Below is a statement from Eden Foods about can linings that I believe is worth reading and following:

All 33 Eden Organic Beans including Chili, Rice & Beans, Refried, and Flavored, are cooked in steel cans coated with a baked on oleoresinous c-enamel that does not contain the endocrine disrupter chemical, bisphenol-A (BPA). Oleoresin is a non-toxic mixture of an oil and a resin extracted from various plants, such as pine or balsam fir. These cans cost 14% more than the industry standard cans that do contain BPA. The Ball Corporation tells us that Eden is the only U.S. food maker to date to use these BPA free cans and we have been since April 1999.

Since reading about BPA as an endocrine disrupter, I buy only Eden canned beans, until I contact other can companies about their linings.

If you want to avoid cans altogether, here is how to prepare dried beans such as aduki, kidney, and garbanzo beans. (One exception: I do not cook black beans this way, because they never get soft enough, so I use Eden’s black beans.)

1. Rinse dried beans and remove any stones or broken pieces.

2. Soak in more than enough water to cover for several hours or overnight.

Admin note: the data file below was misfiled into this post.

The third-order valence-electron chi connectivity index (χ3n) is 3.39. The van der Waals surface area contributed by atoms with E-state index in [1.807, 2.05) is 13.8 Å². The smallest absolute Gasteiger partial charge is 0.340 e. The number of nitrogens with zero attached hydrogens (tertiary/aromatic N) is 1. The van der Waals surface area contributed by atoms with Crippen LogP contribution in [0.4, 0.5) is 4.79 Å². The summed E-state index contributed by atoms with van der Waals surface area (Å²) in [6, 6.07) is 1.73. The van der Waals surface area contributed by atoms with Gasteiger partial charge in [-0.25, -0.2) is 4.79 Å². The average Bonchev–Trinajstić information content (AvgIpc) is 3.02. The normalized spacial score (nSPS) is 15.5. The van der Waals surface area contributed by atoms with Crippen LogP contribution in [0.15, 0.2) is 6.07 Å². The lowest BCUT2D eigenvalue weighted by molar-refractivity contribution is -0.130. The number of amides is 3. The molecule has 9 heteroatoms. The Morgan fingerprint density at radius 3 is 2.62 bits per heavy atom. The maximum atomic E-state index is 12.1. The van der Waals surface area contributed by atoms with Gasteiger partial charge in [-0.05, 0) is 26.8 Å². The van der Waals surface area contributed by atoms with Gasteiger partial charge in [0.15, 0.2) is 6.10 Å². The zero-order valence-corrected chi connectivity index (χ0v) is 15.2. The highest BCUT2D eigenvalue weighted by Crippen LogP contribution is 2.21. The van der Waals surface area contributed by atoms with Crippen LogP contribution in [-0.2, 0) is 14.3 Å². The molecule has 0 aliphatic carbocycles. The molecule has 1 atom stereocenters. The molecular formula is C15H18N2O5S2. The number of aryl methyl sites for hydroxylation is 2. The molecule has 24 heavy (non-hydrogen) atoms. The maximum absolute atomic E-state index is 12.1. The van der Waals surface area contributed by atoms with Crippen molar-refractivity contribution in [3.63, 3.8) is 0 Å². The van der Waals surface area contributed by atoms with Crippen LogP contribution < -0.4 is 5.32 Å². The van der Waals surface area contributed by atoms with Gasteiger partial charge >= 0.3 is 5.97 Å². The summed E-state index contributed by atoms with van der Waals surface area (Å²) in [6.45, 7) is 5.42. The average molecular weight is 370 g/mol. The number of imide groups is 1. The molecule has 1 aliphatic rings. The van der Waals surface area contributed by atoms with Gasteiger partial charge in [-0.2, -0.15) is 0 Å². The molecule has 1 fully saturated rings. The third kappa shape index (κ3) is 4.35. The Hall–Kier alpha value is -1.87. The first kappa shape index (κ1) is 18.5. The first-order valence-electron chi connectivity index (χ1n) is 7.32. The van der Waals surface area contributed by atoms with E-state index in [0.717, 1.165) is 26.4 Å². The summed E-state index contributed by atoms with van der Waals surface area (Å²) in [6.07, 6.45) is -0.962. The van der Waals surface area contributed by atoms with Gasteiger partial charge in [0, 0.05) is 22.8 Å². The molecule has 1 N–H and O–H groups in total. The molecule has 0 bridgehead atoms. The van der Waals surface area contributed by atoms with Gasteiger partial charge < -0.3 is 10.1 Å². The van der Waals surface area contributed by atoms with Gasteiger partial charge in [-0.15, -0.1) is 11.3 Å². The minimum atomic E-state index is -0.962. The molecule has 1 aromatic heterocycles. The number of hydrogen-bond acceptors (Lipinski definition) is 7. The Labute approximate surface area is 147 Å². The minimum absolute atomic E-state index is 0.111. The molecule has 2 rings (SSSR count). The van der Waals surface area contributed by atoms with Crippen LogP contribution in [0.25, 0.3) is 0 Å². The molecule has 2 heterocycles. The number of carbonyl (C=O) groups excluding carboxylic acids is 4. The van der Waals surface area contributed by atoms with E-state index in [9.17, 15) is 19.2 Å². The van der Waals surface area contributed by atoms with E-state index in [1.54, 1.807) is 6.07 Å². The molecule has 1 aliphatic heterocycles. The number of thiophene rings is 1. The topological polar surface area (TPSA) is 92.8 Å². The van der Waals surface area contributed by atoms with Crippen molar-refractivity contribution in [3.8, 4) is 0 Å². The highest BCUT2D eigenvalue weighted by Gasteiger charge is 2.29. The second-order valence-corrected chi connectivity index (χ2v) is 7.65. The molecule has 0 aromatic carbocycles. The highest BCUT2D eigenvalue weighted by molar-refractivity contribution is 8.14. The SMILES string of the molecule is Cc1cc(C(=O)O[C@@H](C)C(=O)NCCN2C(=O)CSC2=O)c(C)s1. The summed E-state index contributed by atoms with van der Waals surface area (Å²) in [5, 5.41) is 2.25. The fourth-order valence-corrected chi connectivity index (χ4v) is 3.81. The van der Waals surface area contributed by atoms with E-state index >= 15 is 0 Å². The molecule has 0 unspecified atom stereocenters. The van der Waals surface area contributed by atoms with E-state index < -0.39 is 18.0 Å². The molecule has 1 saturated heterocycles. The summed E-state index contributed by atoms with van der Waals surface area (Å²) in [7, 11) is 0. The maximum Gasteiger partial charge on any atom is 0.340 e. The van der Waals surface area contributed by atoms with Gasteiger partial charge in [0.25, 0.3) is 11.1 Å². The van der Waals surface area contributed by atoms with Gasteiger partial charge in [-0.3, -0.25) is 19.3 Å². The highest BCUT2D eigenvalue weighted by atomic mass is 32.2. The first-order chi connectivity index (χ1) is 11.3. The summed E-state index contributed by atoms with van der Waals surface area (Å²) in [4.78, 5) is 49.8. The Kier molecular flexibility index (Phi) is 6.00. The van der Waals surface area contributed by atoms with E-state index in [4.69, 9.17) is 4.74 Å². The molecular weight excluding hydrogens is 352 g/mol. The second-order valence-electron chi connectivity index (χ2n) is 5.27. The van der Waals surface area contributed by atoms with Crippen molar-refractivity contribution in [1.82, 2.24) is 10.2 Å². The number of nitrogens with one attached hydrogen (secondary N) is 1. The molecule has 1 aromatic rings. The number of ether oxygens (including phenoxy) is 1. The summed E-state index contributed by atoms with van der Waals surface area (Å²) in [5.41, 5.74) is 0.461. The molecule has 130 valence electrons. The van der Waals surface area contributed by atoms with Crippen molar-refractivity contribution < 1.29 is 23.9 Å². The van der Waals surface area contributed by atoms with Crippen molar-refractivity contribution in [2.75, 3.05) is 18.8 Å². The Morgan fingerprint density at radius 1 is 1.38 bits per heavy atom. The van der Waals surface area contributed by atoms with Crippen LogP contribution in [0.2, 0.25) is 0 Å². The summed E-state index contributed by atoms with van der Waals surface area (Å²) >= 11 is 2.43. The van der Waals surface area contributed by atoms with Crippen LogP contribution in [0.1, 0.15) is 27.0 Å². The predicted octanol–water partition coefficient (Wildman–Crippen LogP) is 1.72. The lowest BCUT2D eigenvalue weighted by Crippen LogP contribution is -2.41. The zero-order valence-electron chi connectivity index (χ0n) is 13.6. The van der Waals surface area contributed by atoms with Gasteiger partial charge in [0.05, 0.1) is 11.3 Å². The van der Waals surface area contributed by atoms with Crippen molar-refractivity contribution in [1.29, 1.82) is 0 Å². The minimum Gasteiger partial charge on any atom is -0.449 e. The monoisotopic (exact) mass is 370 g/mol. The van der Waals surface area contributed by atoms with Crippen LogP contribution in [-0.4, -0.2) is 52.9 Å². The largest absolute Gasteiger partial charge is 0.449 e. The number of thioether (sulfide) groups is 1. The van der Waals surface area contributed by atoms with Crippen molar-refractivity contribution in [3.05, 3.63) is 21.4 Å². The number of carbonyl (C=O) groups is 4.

3. Strain and place in a colander and rinse 3 times each ay for two days so they will sprout. (You can skip this step if necessary.)

4. If you skip step #3, just spread beans on a pan and freeze at least 2 hours. Gather and place in freezer bags. Remove what you need to cook. They will cook quicker.

5. If you decide to sprout, follow #4 after the beans have sprouted. When you remove from the freezer to cook, they will cook even faster.  Or, skip #4 and just place in water to cook. They will also cook faster.  Sprouting helps break down the beans so they cook quicker. Sprouting also enhances their nutritional value.

NOTE: Preparing beans by soaking and sprouting often cuts down on the gas that some people experience. There is also Beano, a product made for this issue, but since I don’t have a problem digesting beans, I can’t comment on Beano.

Lentils actually don’t need soaking. Lentils come in many shades: red, green, brown and black, some smaller than others. You can soak them to hasten cooking, or just cook in water until soft. Split yellow or green peas also don’t need soaking. English peas, snap beans, snow peas, and green beans can be prepared in minutes by steaming.

Here are some ways to use legumes in your meals, excerpted from Superfoods by Steven Pratt, M.D. and Kathy Matthews (William Morrow Books, 2004). I added the soup idea. Beans are one of the 14 superfoods discussed in t his book.

1. Hummus made from chickpeas. (You can also make black bean hummus or use almost any bean of choice.)

2. Bean salads. Combine different cooked beans with different veggies and dressing. (I will feature one that I am making for my food demo.)